The case of a 91-year old male patient developing acute neuropathic pain along the sciatic nerve distribution following spinal manipulation has been reported. Manipulative treatment with an Activator Adjusting Instrument (AAI) had been performed. During this treatment, three applications of the AAI were administered. The applications were bilateral (1) over the sacroiliac joint, (2) gluteal area, and (3) paraspinal region just above the iliac crest.
Within 24 hours, the patient developed severe 10/10 pain originating from the left gluteal area at the site of one of the activator deployments with radiation all the way down his left leg to the foot. He was able to maintain distal left leg strength and sensation. Subsequently, the patient developed insomnia, confusion, and adrenal gland dysfunction in response to changes in steroids, gabapentin, and other drugs, thus highlighting some nuances of managing elderly patients with back pain.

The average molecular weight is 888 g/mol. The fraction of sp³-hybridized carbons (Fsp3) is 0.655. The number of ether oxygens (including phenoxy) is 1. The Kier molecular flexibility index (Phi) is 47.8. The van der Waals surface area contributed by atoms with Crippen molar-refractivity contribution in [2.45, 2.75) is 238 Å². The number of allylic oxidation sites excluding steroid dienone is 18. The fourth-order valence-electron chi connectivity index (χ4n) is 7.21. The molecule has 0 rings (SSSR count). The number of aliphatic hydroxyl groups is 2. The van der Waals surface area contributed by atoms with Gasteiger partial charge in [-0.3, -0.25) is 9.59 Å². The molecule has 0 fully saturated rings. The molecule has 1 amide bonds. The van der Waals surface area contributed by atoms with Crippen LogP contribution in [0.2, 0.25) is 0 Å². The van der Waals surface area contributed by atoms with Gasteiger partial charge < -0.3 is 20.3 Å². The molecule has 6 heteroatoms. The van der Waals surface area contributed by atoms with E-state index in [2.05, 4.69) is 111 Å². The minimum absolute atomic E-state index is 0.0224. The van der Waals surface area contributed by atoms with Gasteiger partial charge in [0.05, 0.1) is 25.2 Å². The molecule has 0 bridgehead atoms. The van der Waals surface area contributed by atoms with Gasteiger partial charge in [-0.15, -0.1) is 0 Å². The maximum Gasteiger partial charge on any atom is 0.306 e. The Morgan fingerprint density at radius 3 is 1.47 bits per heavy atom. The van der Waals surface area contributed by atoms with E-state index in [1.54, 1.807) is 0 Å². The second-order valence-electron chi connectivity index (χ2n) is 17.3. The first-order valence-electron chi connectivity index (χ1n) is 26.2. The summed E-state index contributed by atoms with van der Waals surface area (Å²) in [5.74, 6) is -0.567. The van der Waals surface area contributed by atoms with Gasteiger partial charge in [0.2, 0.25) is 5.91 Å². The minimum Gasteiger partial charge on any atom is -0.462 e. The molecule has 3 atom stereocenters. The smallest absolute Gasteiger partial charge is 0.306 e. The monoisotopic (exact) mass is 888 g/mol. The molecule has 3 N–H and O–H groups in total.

Relief was achieved with subsequent physical therapy techniques aimed at relaxing the patient’s deep gluteal muscles, raising the hypothesis of temporary injury to the deep gluteal muscles, with painful contractions resulting in gluteal region pain as well as sciatic nerve inflammation as the nerve passed through that region.
The authors concluded that this clinical case illustrates some of the perils and risks of spinal manipulation, particularly in the elderly, and the need for careful patient selection.
The authors of this (stranely incomplete) case report discuss whether any manipulation was truly necessary or indicated as part of his initial chiropractic treatment plan. They state that, given that complications associated with similar practices are not often reported in the literature, this case highlights important considerations to be made in the elderly given the potential impact of transient/permanent neuropathic pain in that population subset.
Somehow, I doubt that we can be certain that the patient improved due to the physical therapy and not due to the drugs he received. Moreover, I question the authors’ repeated assertions that such adverse effects of chiropractic spinal manipulation are truly rare. Here is a section from our own 2002 systematic review of the subject: